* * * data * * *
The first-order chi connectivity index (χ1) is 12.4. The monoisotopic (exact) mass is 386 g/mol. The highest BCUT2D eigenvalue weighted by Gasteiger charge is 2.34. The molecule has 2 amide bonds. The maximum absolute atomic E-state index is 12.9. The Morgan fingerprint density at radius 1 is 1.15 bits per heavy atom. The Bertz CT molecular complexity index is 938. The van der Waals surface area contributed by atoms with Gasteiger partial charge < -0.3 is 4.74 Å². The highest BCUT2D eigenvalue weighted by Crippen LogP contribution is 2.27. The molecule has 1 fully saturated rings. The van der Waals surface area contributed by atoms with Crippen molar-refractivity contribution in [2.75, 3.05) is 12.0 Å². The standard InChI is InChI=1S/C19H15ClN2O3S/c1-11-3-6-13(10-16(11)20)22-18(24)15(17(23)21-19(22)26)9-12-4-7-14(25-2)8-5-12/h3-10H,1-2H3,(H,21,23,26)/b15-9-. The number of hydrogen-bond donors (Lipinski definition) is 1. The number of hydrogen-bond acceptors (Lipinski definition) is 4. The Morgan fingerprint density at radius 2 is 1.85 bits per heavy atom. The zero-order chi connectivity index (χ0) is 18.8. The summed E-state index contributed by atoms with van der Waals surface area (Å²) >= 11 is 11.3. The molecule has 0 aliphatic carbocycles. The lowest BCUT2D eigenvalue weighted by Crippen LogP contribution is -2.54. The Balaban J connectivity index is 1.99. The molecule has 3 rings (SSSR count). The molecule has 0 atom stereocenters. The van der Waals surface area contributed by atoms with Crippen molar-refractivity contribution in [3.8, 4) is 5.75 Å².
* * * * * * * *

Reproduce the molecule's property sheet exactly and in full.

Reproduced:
The first-order chi connectivity index (χ1) is 12.4. The monoisotopic (exact) mass is 386 g/mol. The highest BCUT2D eigenvalue weighted by Gasteiger charge is 2.34. The molecule has 2 amide bonds. The maximum absolute atomic E-state index is 12.9. The Morgan fingerprint density at radius 1 is 1.15 bits per heavy atom. The Bertz CT molecular complexity index is 938. The van der Waals surface area contributed by atoms with Gasteiger partial charge < -0.3 is 4.74 Å². The highest BCUT2D eigenvalue weighted by Crippen LogP contribution is 2.27. The molecule has 1 fully saturated rings. The van der Waals surface area contributed by atoms with Crippen molar-refractivity contribution in [2.75, 3.05) is 12.0 Å². The standard InChI is InChI=1S/C19H15ClN2O3S/c1-11-3-6-13(10-16(11)20)22-18(24)15(17(23)21-19(22)26)9-12-4-7-14(25-2)8-5-12/h3-10H,1-2H3,(H,21,23,26)/b15-9-. The number of hydrogen-bond donors (Lipinski definition) is 1. The number of hydrogen-bond acceptors (Lipinski definition) is 4. The Morgan fingerprint density at radius 2 is 1.85 bits per heavy atom. The zero-order chi connectivity index (χ0) is 18.8. The summed E-state index contributed by atoms with van der Waals surface area (Å²) >= 11 is 11.3. The molecule has 0 aliphatic carbocycles. The lowest BCUT2D eigenvalue weighted by Crippen LogP contribution is -2.54. The Balaban J connectivity index is 1.99. The molecule has 3 rings (SSSR count). The molecule has 0 atom stereocenters. The van der Waals surface area contributed by atoms with Crippen molar-refractivity contribution in [3.8, 4) is 5.75 Å².